About the Project
Microplastics are man-made, small (<5 mm) low density plastic particles that are either manufactured directly, for use in cosmetics and various industrial applications, or formed by breakdown of larger plastic debris. Of the 275 million metric tons of plastic waste generated in 2010 4.8-12.7 million metric tons entered the ocean, a figure predicted to be an order of magnitude larger by 2025 (Jambeck et al., 2015). This high flux of microplastics into our environment and their high mobility and durability has meant they have become widely dispersed throughout aquatic environments where they present a severe threat, not only to marine wildlife and ecosystems but also human health (Sharma and Chatterjee 2017).
Most studies to date have focussed on in-situ observations of microplastic types and accumulation in sediments and the water column (e.g. Vianello et al., 2013; Gallagher et al., 2016), numerical modelling of microplastic distribution and transport pathways in different systems (e.g. Besseling et al., 2017; Hardesty et al. 2017; Kathmullina and Chubarenko 2019) and assessing the scale and threat of plastic pollution (e.g. Jambeck et al., 2015; Sharma and Chatterjee, 2017). However, there is limited information about the microplastic sediment budgets in sediment routing systems or the exact amounts and types of microplastics that are entering the world’s oceans (Hardesty et al. 2017, Kane and Clare 2019, Kathmullina and Chubarenko 2019).
This PhD project aims to study the microplastic sediment budget (or flux) in modern estuarine environments by quantifying the type and abundance of microplastic that goes into and comes out of the system, and what controls this. Modelling studies show that rivers are not just conveyors that funnel microplastics to the oceans, but that these environments can retain and store microplastic particles as well (Besseling et al., 2017). Estuaries represent a critical transition between fluvial and marine environments, and therefore hydraulic processes, and thus are ideal environments to study microplastic sediment budgets; notably quantifying the amount of microplastic that is prevented from entering the marine realm. Results of this project will fill the gap in knowledge about microplastic sediment routing in estuarine environments and provide crucial information that can advise the design of remedial action strategies as well as policies to minimise, or even prevent, further microplastic sediment pollution.
The candidate will use a combination of field and laboratory techniques to quantify parameters like the types, accumulation, residence time, age, and fractionation of microplastics in estuarine environments. Fieldwork will consist of sampling, this can include both water and sediment samples. The sediment itself can be collected both as surface samples as well as in sediment traps/gauges. Designing the sampling strategy and selecting the sampling locations will be part of the first phase of the PhD. The microplastic content of the samples will then be analysed using various methods including optical and SEM microscopy with EDS and Raman Spectroscopy to determine different types, shapes, sizes and other properties of the microplastics. Further into the project there are possibilities to incorporate flume experiments and/or numerical modelling (e.g. Delft3D) to further quantify the sedimentary processes that control the microplastic sediment budget in estuarine environments.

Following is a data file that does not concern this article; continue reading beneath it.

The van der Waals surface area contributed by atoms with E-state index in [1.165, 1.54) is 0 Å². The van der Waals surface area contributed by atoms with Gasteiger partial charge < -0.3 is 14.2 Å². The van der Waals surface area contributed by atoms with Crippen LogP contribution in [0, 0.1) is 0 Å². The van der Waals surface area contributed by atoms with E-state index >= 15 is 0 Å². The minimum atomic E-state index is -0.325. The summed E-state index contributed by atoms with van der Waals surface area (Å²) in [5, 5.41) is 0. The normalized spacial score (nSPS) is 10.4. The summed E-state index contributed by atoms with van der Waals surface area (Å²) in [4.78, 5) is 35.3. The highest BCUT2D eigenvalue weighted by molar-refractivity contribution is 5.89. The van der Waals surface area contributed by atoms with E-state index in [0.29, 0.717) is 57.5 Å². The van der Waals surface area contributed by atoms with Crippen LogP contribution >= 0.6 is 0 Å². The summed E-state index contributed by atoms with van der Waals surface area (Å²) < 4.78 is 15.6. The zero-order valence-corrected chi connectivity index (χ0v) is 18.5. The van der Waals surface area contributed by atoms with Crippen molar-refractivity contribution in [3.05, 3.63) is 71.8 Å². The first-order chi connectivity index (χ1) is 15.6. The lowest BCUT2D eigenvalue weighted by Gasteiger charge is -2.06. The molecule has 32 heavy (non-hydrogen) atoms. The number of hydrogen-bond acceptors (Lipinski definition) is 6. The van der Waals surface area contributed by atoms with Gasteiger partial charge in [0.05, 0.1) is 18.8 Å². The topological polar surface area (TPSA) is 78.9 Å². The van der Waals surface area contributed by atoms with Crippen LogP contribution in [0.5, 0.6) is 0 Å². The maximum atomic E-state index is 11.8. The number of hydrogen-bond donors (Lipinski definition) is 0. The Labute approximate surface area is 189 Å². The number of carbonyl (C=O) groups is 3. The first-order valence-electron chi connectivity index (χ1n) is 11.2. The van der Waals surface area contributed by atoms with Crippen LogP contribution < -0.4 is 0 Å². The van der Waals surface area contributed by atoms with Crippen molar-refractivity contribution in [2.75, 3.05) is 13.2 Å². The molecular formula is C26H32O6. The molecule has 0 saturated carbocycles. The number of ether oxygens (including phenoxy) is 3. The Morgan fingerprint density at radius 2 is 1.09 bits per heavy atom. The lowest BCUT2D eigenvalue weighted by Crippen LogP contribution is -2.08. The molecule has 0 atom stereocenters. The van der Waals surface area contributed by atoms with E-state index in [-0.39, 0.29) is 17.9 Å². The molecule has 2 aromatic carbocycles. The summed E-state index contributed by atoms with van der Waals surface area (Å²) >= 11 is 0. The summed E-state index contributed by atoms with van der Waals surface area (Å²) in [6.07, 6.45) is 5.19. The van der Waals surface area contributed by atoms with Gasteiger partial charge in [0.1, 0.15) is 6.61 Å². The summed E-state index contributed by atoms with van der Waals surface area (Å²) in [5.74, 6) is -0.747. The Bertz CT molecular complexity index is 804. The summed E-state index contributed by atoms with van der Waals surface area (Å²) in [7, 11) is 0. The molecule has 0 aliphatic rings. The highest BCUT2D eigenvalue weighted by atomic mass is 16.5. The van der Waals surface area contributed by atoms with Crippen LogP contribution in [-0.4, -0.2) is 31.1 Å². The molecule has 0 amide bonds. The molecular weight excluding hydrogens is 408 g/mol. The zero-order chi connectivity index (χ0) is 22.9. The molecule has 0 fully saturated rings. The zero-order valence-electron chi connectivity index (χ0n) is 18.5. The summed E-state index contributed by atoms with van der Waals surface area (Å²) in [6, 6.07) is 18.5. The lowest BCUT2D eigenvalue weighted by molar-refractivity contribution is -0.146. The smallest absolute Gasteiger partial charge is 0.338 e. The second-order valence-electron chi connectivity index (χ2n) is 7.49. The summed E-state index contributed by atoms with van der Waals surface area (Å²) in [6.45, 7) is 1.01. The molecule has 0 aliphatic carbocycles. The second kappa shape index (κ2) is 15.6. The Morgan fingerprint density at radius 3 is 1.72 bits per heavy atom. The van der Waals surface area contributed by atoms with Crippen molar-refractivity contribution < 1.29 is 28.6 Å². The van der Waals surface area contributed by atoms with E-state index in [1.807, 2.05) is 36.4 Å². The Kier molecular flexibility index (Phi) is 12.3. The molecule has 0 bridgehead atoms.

The successful candidate should have an MSc (or equivalent) in Earth Sciences or closely related discipline, or have a background in Physics or Engineering if they have demonstrable affinity with sediment transport processes in natural environments. Experience with fieldwork, teaching, working with microscope/SEM data, and Matlab/Python (or equivalent) software would be an advantage.
This PhD topic is one of eight eligible for funding support through the recruitment of two Graduate Teaching Assistants within Geography & Planning and Earth Sciences at 0.5 FTE over a five-year period. The expectation is that no less than 50% of your time will be made available for the pursuit of your PhD or MPhil studies. In addition to your application for the PhD (detailed here), you are also required to apply for the 0.5 FTE University Teacher Salary: (£29,177 - £33,797 pa – at 0.5FTE pro rata) ensure that, in the funding section of the PGR application form, you mark your application ‘GTA SoES Post’.
For any enquiries please contact: Dr Iris Verhagen on: " data-stattype="2">
To apply for this opportunity, please visit: https://www.liverpool.ac.uk/study/postgraduate-research/how-to-apply/
Funding for the PhD includes tuition fees and a research support budget £1,000 per year.
Besseling, E., Quik, J.T.K., Sun, M., Koelmans, A.A. (2017). Fate of nano- and microplastic in freshwater systems: a modelling study. Env. Poll. 220, 540-548.
Gallagher, A., Rees., A., Rowe, R., Stevens, J., Wright., P. (2016). Microplastics in the Solent estuarine complex, UK: an initial assessment. Mar. Poll. Bull. 102, 243-249
Hardesty, B. D., Harari, J., Isobe, A., Lebreton, L., Maximenko, N., Potemra, J., et al. (2017). Using Numerical Model Simulations to Improve the Understanding of Micro-plastic Distribution and Pathways in the Marine Environment. Front. Mar. Sci. 4:30. doi: 10.3389/fmars.2017.00030